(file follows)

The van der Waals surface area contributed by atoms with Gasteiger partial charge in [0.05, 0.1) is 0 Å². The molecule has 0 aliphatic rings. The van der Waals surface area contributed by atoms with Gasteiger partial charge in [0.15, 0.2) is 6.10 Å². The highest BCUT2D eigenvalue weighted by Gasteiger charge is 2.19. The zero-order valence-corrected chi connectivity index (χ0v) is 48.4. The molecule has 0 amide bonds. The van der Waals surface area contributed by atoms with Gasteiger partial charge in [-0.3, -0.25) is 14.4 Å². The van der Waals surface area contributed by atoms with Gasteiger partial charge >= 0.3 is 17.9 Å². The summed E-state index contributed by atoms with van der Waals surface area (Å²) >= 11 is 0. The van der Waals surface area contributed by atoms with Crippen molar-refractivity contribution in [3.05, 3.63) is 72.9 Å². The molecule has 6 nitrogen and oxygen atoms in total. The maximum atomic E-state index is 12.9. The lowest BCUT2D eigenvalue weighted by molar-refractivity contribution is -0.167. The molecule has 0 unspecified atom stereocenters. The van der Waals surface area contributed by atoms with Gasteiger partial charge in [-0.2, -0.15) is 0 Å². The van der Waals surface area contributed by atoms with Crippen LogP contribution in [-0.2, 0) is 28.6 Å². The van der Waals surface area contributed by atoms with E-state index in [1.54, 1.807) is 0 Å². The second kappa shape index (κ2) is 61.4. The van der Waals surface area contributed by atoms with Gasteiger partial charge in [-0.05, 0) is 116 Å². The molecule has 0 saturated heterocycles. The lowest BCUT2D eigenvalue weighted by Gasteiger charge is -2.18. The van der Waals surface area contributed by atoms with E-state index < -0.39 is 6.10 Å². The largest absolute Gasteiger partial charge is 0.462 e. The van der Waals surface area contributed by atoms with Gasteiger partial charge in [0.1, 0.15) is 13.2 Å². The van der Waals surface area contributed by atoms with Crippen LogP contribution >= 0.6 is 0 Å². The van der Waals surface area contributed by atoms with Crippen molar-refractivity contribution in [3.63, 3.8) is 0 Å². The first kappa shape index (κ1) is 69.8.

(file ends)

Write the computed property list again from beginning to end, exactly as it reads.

The van der Waals surface area contributed by atoms with Gasteiger partial charge in [0.05, 0.1) is 0 Å². The molecule has 0 aliphatic rings. The van der Waals surface area contributed by atoms with Gasteiger partial charge in [0.15, 0.2) is 6.10 Å². The highest BCUT2D eigenvalue weighted by Gasteiger charge is 2.19. The zero-order valence-corrected chi connectivity index (χ0v) is 48.4. The molecule has 0 amide bonds. The van der Waals surface area contributed by atoms with Gasteiger partial charge in [-0.3, -0.25) is 14.4 Å². The van der Waals surface area contributed by atoms with Gasteiger partial charge >= 0.3 is 17.9 Å². The summed E-state index contributed by atoms with van der Waals surface area (Å²) >= 11 is 0. The van der Waals surface area contributed by atoms with Crippen molar-refractivity contribution in [3.05, 3.63) is 72.9 Å². The molecule has 6 nitrogen and oxygen atoms in total. The maximum atomic E-state index is 12.9. The lowest BCUT2D eigenvalue weighted by molar-refractivity contribution is -0.167. The molecule has 0 unspecified atom stereocenters. The van der Waals surface area contributed by atoms with Gasteiger partial charge in [-0.2, -0.15) is 0 Å². The van der Waals surface area contributed by atoms with Crippen LogP contribution in [-0.2, 0) is 28.6 Å². The van der Waals surface area contributed by atoms with E-state index in [1.54, 1.807) is 0 Å². The second kappa shape index (κ2) is 61.4. The van der Waals surface area contributed by atoms with Gasteiger partial charge in [-0.05, 0) is 116 Å². The molecule has 0 saturated heterocycles. The lowest BCUT2D eigenvalue weighted by Gasteiger charge is -2.18. The van der Waals surface area contributed by atoms with E-state index < -0.39 is 6.10 Å². The largest absolute Gasteiger partial charge is 0.462 e. The van der Waals surface area contributed by atoms with Gasteiger partial charge in [0.1, 0.15) is 13.2 Å². The van der Waals surface area contributed by atoms with Crippen LogP contribution >= 0.6 is 0 Å². The van der Waals surface area contributed by atoms with Crippen molar-refractivity contribution in [3.63, 3.8) is 0 Å². The first kappa shape index (κ1) is 69.8.